This journey of discovery is part American road novel, part ironic Americana, and part homage to Philip K. Dick. Lethem takes tremendous pleasure in overturning American obsessions to discover what lies beneath, often only to discover yet something else to overturn. At the beginning of Amnesia Moon, Chaos is merely a flunky in a town full of flunkies controlled by Kellogg’s dreams. By the end, he may be the sole hope of recovering a lost unified American culture. However, the novel suggests that even if he could dream a new America, the overriding story that his dreams would provide might not be better than the patchwork tyrannies of Hatfork, Vacaville, and San Francisco.

The science-fictional aspects of the book are in some ways grafted on, in the same way that Philip K. Dick often hid deeply serious speculations about reality behind cartoonish rockets-and-rayguns storylines. No irrefutable evidence exists in Lethem’s narrative that there has actually been either a nuclear war or an alien invasion, and most of the characters do not care what has caused society’s breakdown. The explanations invented by those characters who do care provide the science-fictional aspects of Amnesia Moon.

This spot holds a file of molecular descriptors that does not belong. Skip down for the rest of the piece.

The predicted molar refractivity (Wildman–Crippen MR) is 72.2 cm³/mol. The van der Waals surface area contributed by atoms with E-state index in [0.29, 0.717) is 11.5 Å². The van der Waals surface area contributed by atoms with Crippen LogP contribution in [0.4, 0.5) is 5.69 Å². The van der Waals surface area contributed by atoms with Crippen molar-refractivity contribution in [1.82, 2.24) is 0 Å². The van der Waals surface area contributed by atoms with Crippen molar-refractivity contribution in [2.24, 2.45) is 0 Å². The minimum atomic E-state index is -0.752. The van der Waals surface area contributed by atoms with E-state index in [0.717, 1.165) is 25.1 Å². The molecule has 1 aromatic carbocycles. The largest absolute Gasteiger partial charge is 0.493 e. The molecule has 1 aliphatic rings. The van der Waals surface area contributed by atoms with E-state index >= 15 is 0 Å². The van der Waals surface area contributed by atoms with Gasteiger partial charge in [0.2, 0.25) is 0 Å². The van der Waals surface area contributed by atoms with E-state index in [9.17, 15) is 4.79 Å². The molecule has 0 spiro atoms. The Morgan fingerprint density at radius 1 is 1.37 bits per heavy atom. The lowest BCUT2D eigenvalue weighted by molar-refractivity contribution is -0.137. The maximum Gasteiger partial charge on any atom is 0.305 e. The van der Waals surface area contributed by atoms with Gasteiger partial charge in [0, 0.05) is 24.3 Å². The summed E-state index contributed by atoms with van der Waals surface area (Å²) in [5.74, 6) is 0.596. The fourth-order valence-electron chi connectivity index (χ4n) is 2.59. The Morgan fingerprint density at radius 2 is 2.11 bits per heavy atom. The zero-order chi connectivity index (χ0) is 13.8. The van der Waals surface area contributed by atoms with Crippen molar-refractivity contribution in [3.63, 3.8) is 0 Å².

On some levels, the book is an absurdist fable, continually peeling away layers of reality with no real end or real answers in sight. At the close of the book, when Moon sees one of the strange machines that earlier paint-bombed his car, it may be human guerrillas warring with aliens—or it may be a local manifestation of someone’s dream—or it may be an aspect of Moon’s own dreams, dreams which remain mysterious to Moon throughout the story. Is Moon creating all of what he sees? Where are the boundaries between dreamer and dream, and between Moon’s dreams and the dreams of others? Lethem’s novel avoids providing concrete answers, while taking readers on a ride through a bizarre yet oddly familiar America.